Kau is the Home of Exotic, Beautiful Beaches

Big Island Guide Travel Guide

Exotic, Beautiful Beaches You Won’t Find Anywhere Else but the Kau region of Hawaii

Vast and remote, Kau is Hawaii’s southernmost region. Its proximity to Hawaii Volcanoes National Park attracts many visitors on their way back or toward the area and rewards guests with some of the most beautiful beaches in the world. Without much in the way of infrastructure, established tourist attractions, or overnight accommodations, a trip to Kau often turns away all but the most adventurous and exploratory guests to the island, but if you’re here to make the most of your Hawaiian vacation, there’s no better place to start than the remote beaches at Kau.

Papakolea Green Sand Beach
For the ultimate beach adventurer, a trek to Papakolea Green Sand Beach is a must do item during a Hawaiian vacation. Located in one of the most remote and rugged regions of the Big Island, Papakolea Green Sand Beach requires a 5.3-mile round trip hike on foot across hot, windy terrain, but the spectacle more than makes up for the effort.

Punaluu Black Sand Beach
Blessed with obsidian-black sand, Punalu’u is a must-stop for beachgoers, as the shores here are an incredible sight to behold. Made up of basalt, a side effect of near-constant lava flows on the island, the sands are dark and crystal-like, keeping a uniform shape that makes a dazzling display in the sun. While swimming can be hit or miss with strong waves and lava rocks scattered throughout the nearby waters, this beach makes our beautiful beaches list because the view and atmosphere of the beach is well worth a trip to the southern part of the Big Island. Keep your eyes peeled for hawksbill and green sea turtles, as they love to sun themselves on the warm black sand.

Ka Lae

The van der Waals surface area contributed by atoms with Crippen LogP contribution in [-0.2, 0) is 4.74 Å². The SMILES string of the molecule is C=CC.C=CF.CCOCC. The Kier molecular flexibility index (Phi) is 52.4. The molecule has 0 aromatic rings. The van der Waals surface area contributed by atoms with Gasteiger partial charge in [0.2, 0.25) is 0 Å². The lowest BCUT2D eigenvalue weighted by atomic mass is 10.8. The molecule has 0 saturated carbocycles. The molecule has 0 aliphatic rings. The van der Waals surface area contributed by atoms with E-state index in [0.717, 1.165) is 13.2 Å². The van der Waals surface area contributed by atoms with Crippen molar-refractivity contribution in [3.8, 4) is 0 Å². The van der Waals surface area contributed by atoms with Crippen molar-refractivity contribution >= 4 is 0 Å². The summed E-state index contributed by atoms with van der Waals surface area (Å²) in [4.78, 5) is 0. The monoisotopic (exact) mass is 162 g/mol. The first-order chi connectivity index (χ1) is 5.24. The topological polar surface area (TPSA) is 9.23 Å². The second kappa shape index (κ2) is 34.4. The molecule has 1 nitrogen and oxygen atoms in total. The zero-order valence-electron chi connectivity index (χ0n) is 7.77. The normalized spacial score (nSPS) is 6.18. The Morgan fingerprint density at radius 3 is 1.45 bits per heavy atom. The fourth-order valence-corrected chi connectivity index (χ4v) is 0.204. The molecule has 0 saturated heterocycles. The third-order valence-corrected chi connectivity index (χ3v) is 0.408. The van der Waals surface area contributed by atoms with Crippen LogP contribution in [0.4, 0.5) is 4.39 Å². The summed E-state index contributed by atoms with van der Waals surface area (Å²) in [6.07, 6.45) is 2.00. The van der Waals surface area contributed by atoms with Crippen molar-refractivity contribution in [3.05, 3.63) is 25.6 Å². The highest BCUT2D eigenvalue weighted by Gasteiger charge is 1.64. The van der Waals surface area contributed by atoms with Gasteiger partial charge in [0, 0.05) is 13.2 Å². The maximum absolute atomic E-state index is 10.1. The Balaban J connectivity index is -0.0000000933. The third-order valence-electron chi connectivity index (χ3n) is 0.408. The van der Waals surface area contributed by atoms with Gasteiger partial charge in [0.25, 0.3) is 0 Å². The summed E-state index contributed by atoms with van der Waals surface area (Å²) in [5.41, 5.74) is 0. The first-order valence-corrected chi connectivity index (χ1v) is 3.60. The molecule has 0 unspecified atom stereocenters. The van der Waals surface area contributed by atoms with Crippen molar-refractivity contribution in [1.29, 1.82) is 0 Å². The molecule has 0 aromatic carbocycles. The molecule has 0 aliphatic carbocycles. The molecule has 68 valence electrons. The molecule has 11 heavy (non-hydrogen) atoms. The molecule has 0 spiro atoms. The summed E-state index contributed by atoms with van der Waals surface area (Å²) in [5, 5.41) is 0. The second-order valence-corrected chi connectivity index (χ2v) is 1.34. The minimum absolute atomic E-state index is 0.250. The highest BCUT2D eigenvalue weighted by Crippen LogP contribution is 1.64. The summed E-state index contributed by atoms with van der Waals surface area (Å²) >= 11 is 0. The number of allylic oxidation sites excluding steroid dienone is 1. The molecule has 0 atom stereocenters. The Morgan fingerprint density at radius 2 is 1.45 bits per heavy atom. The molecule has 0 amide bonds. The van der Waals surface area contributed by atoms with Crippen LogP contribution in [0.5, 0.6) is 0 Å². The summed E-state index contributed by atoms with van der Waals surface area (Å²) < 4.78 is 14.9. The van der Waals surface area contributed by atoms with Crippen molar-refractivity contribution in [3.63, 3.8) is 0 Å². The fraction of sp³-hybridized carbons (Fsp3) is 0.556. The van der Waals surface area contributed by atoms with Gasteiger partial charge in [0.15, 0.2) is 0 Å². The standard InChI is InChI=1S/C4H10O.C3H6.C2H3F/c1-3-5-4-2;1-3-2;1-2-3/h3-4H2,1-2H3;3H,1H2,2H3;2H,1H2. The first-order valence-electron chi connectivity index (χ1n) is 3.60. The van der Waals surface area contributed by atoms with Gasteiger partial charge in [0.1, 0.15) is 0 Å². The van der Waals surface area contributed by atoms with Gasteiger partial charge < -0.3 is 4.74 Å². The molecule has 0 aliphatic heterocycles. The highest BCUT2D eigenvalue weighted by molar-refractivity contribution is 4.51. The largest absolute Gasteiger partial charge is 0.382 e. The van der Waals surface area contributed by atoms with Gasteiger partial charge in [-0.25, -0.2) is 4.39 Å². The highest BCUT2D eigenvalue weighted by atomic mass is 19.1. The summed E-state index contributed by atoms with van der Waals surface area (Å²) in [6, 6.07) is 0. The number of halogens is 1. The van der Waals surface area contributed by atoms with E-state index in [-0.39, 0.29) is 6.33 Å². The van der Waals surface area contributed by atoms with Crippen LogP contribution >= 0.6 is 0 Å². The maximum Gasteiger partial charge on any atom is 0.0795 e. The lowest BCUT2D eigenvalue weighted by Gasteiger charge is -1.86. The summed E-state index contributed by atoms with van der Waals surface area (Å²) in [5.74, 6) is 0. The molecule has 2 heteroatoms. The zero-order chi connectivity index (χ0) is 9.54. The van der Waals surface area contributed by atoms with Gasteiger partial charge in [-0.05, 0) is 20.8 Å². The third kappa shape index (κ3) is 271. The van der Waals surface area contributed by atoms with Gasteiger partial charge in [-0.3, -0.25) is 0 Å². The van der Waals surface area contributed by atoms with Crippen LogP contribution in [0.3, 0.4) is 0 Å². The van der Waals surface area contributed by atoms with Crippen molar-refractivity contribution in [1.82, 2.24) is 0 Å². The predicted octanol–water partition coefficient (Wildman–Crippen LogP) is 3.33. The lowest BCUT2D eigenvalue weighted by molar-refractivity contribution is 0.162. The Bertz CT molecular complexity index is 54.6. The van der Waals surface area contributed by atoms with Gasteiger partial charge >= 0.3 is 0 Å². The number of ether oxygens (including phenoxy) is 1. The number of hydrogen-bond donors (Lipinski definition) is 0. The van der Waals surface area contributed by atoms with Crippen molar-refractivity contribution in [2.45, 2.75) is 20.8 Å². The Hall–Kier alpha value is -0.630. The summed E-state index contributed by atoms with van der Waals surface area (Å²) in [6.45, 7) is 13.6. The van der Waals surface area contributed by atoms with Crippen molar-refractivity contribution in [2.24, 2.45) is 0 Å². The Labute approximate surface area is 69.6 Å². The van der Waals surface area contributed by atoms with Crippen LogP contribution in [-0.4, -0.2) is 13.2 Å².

While this one isn’t actually a beach, it is a coastline view worth seeing. Believed to be the first settlement by ancient Polynesian settlers, Ka Lae is the southernmost point on the Big Island and in all of the United States. A National Historical Landmark, one can spot ruins of Hawaiian temples, fishing shrines, and other notable sites along the point’s rocky cliffs and beaches. While there’s plenty to look at and enjoy, you really shouldn’t try swimming or snorkeling here – the strength of the waves and winds along Ka Lae are enough to send people into the rocks along the coast and quite a few swimmers drown here each year. Because of its protected status and sacred importance to Hawaiian culture, visitors are asked to treat the area with the utmost respect.

Whittington Beach Park & Honuapo Bay
Situated along the southern edge of the Kau desert, Honuapo is a dry, windy beach park with vibrant colors and amazing views of the ocean and surrounding cliffs. With picnic tables, bathrooms, and barbecue pits, time spent at Honuapo will include some sightseeing and beachgoers will often get a glimpse of the hawksbill sea turtles that make their beds on the sands of the beach. There’s also a coastal area past the fishpond that’s calmer than the strong waves at the park, allowing for more calm swimming and wading.

Kawa’a Beach
One of the island’s best-kept secrets is Kawa’a Beach, a small and well-protected point between Punalu’u and Honuapo. Undeveloped and out of the way, Kawa’a is a famous surfing spot for locals and therefore known for less than friendly behavior toward misbehaving visitors. That doesn’t mean, however, that visitors aren’t welcome – the locals who live near and maintain the beach are incredibly insightful and eager to tell stories about the area. Just be sure to ask permission before you camp, be mindful of the private property around the beach, and if surfing – be extra respectful out on the waves.

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